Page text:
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I have Selenium test which fills a form. I have a method for it but this method has overgrown in terms of number of parameters -

 newMerchantPage.addEditMerchant(merchantDomain, merchantName,
            merchantCategory, true, merchantDescription, merchantNotes,
            merchantTags, true, true, false, false, merchantTitle,
            additionalDescription, merchantHeading, dummyCouponLink, true);

There are only Strings and boolean. I was thinking to use collection and then iterate through collection in called method to do some more processing. Though yet not sure if this is the way to go about. Any recommendations?

MODIFIED METHOD:

After implementing couple of sugggestions my method (of a different method) call looks like -

ContactPage contactPage = new ContactPage(driver); 
setContactFormData(); 
contactPage.setName(name).setEmailAddress(emailAddress).setSubject(subject).setM‌ ​essage(message); 
contactPage.submitContactForm(contactPage); 

submitContactForm in turn calls different utility methods. How bad does it look? Especially the last line (method call on object and same object being passed as argument) ?

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5  
Ouch. I'm not sure how the rest of your code is designed, but it seems like many of the parameters share a common theme (they are properties of a merchant). Could you perhaps create a merchant object that encapsulates these properties, and pass the merchant object instead? –  user937146 Sep 14 '11 at 8:37
    
I guess aioobe and you are talking same thing :) –  Tarun Sep 14 '11 at 8:49
1  
Great minds think alike I guess. :) –  user937146 Sep 14 '11 at 8:55

4 Answers 4

One common approach is to wrap the parameters in a class. This class could then provide set-methods which return this to allow for a nice chaining. (See ProcessBuilder for a good example.)

Example:

MerchantData data = new MerchantData();   // initialize with sensible defaults

data.setDomain("example.com")
    .setName("Some Name")
    .setTags("tag1, tag2);

newMerchantPage.addEditMerchant(data);
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1  
this looks far far cleaner –  Tarun Sep 14 '11 at 8:50
    
yup. and a bit easier to decipher which argument corresponds to which parameter. :-) –  aioobe Sep 14 '11 at 8:55

I'm assuming that you are using Selenium server (or RC).

The suggestions for wrapping the data up into a Merchant class are all good and make sense, especially from pure Java coding point of view.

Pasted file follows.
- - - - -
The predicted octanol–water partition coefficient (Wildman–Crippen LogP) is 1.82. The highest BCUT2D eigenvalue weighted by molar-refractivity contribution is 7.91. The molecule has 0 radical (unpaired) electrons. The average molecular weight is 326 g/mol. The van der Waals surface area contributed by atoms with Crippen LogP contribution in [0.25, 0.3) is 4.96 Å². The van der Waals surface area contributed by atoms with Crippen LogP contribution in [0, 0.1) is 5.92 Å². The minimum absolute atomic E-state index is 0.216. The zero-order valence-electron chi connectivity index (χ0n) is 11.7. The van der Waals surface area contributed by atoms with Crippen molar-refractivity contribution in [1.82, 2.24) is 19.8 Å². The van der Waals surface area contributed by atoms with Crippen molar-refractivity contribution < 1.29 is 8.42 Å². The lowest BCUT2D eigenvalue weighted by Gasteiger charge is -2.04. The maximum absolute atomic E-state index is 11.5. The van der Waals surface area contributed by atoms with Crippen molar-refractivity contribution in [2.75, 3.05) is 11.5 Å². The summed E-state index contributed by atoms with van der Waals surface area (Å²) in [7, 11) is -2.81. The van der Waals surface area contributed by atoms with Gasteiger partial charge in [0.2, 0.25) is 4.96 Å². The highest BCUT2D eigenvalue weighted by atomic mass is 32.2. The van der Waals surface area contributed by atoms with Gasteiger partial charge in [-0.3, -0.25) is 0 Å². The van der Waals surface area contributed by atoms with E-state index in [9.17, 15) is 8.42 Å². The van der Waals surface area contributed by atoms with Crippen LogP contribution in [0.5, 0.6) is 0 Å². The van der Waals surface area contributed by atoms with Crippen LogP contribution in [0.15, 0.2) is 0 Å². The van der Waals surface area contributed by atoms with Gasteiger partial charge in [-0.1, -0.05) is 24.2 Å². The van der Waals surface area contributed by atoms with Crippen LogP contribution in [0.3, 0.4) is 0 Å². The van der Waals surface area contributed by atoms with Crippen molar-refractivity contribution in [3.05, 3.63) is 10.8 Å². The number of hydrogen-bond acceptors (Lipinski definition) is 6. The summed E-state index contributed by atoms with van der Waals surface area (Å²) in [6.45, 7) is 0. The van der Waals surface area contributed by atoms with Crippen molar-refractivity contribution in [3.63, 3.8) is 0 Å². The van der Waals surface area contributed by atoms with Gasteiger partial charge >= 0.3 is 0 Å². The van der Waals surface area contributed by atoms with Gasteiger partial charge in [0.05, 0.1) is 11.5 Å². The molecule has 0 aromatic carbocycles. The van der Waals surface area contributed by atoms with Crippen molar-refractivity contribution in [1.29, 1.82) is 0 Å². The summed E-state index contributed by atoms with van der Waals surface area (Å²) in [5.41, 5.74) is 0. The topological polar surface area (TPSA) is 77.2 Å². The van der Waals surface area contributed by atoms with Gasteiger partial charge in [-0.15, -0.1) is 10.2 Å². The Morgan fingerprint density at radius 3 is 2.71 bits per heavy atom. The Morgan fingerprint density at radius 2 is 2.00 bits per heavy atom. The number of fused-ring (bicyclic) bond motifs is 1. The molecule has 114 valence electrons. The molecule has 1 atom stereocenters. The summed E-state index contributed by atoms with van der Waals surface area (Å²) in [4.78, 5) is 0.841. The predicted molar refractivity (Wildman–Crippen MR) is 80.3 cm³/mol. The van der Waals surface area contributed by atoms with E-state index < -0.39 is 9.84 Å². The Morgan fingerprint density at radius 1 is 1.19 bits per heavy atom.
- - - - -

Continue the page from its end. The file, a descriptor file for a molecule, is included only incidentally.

However, your main point of concern here in Selenium is the form you are filling, rather that the merchant domain object.

Maybe you could then break your method up into smaller methods such as openMerchantForm(...) typeNameInMerchantForm(...) chooseMerchantCategory(...)

and so on, depending on what type of control is being set on the form. That will reflect the behaviour you are testing rather than setting the domain objects directly etc.

Hope that helps.

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1  
I had it on my mind but did not mention it thinking I would screw the discussion –  Tarun Sep 14 '11 at 8:47
    
I think it makes sense to do it this way. You are trying to simulate the behaviour of filling the form. If you were writing a jUnit test then it would be a different story and a domain object would have made more sense. I think people are missing the point that this is a selenium fixture and what selenium is used for... –  Ashkan Aryan Sep 14 '11 at 8:49
    
Some thing else clicked on my mind, I will have small methods to interact with those elements on form and then these all could be called from one method when I need to submit the form. Yet still using the "test data design" described by "aioobe" what do you say? –  Tarun Sep 14 '11 at 9:41
    
You could do that alright, but do you need to call them again when submitting the method? In other words would it not be 1. set all those value in fields on your form 2. submit. Whatever is on the other side (web server I assume?) should look after the rest. –  Ashkan Aryan Sep 14 '11 at 10:18
    
I see that, and yes I mean the same –  Tarun Sep 14 '11 at 17:03

Maybe - write a class Merchant, create an instance with the method value and pass the instance instead?

newMerchantPage(Merchant merchant);

The advantage: you can keep the test parameters in files and do something like:

Merchant merchant = new Merchant();
merchant.populate(File testdata, int record);
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Have you considered making a class that is if the parameters you specify belong to something same,then pass the object as the parameter.

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could you explain in plain english? and I did not do -1 –  Tarun Sep 14 '11 at 9:05

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